Page:Historical Catechism of American Unionism.pdf/52

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official family threw cold water upon the idea. The leading figures in the A. F. of L. were lukewarm. Had the spirit that animated the rank and file of organized labor in both camps been shared by the officials, a great deal more could have been done than was accomplished. Only a fraction of what was possible was secured. Moreover, the seed of enmity and resentment was planted in the minds of the workers, and a crop of prejudices had grown up amongst them that smothered their class instincts and prevented that toleration of opinion upon which working class progress must depend.

167. Why should such an organization die while the A. F. of L. survives?
If you are an employer it is likely that you would prefer not to have an organization in your establishment which would embarass you and compel you to grant concessions that in its absence you would not even deign to consider. It is more than likely that you would give a great deal to be rid of it. Now, when the K. of L. brought Jay Gould to terms it demonstrated that labor solidarity was equal to the power to the strongest corporations of the time. This exhibition of power was regarded by the capitalist class as a menace to be removed. That which offers hope to labor is always a menace to the employing class. Now, the capitalists saw a contemporaneous organization of workers which behaved itself in an entirely different manner. So they were prompt to take advantage of the situation. They used the A. F. of L. unions to stab the Knights of Labor in the back. This tactic of the employers inaugurated the era when the charges were hurled back and forth between the organizations that each was scabbing upon the other. The desire for membership upon the part of both was at the bottom of this suicidal conduct. The A. F. of L. temporarily enjoyed the favor of the capitalists as their choice of the least of two evils. By the time the Knights of Labor was hors de combat the A. F. of L. bore the brand of capitalist agent burned deeply and inefaceably into it.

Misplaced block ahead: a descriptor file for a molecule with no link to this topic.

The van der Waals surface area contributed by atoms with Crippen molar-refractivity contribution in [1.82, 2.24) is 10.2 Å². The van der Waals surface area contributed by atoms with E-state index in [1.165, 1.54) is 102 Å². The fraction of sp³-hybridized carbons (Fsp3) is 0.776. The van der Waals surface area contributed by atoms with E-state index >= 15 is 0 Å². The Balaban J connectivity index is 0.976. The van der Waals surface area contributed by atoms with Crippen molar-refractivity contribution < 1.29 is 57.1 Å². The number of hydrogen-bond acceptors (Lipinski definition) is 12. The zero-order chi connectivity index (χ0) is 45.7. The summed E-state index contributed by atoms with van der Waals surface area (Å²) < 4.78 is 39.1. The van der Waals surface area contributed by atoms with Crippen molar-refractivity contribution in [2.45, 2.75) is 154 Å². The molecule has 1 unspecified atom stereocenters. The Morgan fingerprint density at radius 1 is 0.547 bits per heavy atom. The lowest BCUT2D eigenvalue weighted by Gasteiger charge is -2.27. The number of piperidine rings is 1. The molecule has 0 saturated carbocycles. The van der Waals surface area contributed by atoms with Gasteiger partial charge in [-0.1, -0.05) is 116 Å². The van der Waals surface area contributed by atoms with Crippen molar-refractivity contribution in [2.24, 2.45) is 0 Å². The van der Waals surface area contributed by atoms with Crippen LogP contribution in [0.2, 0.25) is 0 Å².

168. Has not the American Federation of Labor overcome some of the difficulties that beset earlier union attempts?
It has survived for over forty years, but has done so